That’s what’s up, folks.  We are now officially in the house, inside the Pepsi Center each and every day of the Democratic National Convention.  From watching some of Denver’s finest in blue roll tough with the full riot gear to watching, perhaps, the most massive gathering of federal, state and local Black elected officials ever assembled since … any annual Congressional Black Caucus event.  And so, it’s on. 

We’ll provide daily, routine thoughts and coverage while in Denver.  Stay tuned.

The Biden Factor …

Posted in Uncategorized by groffellison on August 24, 2008

Barack Obama’s pick of Sen. Joe Biden goes on to prove that the Senator from Illinois continues defying the political wisdom of the day.  This is a very strong ticket, a mix of youth wonder and elder statesman; a balance between the old and new; a solid compromise between outer America and inner Washington, D.C.-Beltway.  Obama, first and foremost, has to pick that individual that older White voters, 65 plus can relate to.  Biden can vouch for Obama with that critical elder vote – this is the guy you want campaigning for you in Florida, reeling in old retirees who are the most reliable voters.  Additionally, Biden is sure to annihilate any of Sen. McCain’s potential running mate picks during the Vice Presidential debate. 

Obviously, Biden also brings foreign policy and military affairs gravitas – a perceived weakness for Obama, who can now relay on the Senator from Delaware to be his public expert on issues concerning the Middle East and the situation in Georgia.

Of course, there is the problem called Biden’s mouth.  Some Democrats are cringing for an infamous Biden gaffe; some Republicans are already salivating at past Biden comments, ready to use them for campaign fodder.  But, ultimately, Biden’s mouth may be one major reason Obama picked him.  Obama’s smart; this is not an off-the-cuff decision.  He didn’t just wake up one day and say: “let’s pick Joe.”  Here is a guy that already has a reputation for loyalty, for “looking out,” so to speak, so Obama can be confident that Biden will have his back.  Two: Biden loves to scrap, loves the fight and is very sharp as a rhetorical boxer.  In Biden, we saw, perhaps, the best debate performances during the primary.  He’s concise, to-the-point, crisp – you know where Joe Biden is coming from since Joe Biden keeps it real.  Obama needs this: a person who on one hand can keep it real with the public since that’s what Americans want right now and a partner who, on the other hand, can be straight up with Obama in private and tell him  what  he’s doing right and what he’s doing wrong.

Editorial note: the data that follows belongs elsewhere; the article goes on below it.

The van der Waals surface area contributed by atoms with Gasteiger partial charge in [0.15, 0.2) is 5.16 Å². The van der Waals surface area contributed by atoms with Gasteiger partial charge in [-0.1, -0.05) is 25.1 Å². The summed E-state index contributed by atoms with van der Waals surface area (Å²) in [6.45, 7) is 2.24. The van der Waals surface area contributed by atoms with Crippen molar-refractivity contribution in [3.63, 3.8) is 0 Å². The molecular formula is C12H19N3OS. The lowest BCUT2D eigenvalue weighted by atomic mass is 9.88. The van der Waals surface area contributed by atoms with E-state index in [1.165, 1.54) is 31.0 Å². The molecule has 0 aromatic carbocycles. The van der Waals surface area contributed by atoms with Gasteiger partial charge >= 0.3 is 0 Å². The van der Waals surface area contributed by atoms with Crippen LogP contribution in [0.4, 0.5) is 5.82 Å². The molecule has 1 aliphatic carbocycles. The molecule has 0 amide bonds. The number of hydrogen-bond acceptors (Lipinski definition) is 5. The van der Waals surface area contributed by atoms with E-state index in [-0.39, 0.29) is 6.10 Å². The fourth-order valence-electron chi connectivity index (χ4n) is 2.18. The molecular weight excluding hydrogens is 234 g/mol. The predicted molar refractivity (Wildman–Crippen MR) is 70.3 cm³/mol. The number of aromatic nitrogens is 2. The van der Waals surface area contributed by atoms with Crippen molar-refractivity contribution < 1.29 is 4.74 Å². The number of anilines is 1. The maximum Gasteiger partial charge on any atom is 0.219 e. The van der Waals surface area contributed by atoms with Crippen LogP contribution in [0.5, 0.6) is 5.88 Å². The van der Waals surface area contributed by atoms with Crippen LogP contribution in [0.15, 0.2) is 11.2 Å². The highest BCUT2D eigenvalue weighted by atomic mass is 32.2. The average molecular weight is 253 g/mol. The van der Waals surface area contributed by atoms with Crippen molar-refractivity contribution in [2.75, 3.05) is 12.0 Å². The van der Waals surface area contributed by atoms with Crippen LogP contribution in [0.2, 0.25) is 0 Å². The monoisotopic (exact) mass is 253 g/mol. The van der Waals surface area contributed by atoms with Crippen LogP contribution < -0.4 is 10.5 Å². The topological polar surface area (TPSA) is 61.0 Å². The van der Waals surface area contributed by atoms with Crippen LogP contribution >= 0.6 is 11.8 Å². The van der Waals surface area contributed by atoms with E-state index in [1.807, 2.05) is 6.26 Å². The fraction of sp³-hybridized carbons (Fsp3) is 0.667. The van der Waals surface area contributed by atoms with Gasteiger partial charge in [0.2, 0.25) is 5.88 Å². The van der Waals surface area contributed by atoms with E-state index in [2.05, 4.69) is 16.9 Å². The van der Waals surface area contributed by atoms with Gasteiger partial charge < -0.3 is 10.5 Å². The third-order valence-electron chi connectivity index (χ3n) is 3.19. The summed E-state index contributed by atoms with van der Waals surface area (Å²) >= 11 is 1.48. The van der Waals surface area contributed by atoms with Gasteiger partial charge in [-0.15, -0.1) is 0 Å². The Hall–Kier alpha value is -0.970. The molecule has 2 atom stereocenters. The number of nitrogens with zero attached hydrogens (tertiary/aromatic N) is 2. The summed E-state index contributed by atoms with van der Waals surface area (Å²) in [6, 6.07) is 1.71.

Biden will be the campaign’s public bulldog, the guy who will say what the nominee won’t say; as long as the message is disciplined (which the Obama campaign is famous for), Biden will be very effective and respected on the campaign trail.  He’s also the perfect campaign distraction, the decoy who can take heat off Obama if used correctly.  While Republicans scramble to respond to every Biden comment, Obama can rise untouched and unscathed because “Joe will handle it.”

The other problem is Biden’s perceived arrogance.  The GOP may try to have a field day with this – two Democratic candidates seen as arrogant and aloof, especially one who was elected at the age of 29.  And, even though that might be somewhat problematic for Democrats, I would caution against underestimating this ticket.  Republicans should not take this pick lightly. Right now, McCain is still employing conventional political tactics against Obama’s out-of-the-box strategic thinking.  That thinking, mixed with legendary operational discipline, is very likely to win this election.

1, 2 Step

Posted in Uncategorized by groffellison on August 19, 2008

The Politico reported today that presumptive Republican nominee Sen. John McCain will announce his Vice Presidential pick one day after his fall opponent Sen. Barack Obama accepts his party’s standard before an anticipated crowd of 80,000. 

Sen. John McCain (R-Ariz.) plans to celebrate his 72nd birthday on Aug. 29 by naming his running mate at a huge rally in the battleground state of Ohio, Republican sources said…The campaign has begun building a crowd of 10,000 for Dayton, Ohio, according to an organizer. McCain is scheduled to appear with his running mate at a large-scale event in Pennsylvania shortly thereafter.

The McCain event has to be designed in part to step on the bounce that Obama may get out of Denver after his convention.  Most candidates enjoy a brief increase in the polls and media attention after a nominating convention.  But since the GOP is holding their party’s soiree just four days after the Democratic party the bounce period for Obama was shortened anyhow.  The McCain campaign is wise to step on the bounce and draw some attention away from Obama with their own massive rally, patriotic images and major announcement.

The Ohio rally and Pennsylvania follow up (maybe the nod will go to former Keystone Governor Tom Ridge after all) will draw a great deal of media attention and may dampen what the Obama effort hopes will be stunning pictures, images and speech less than 24 hours before.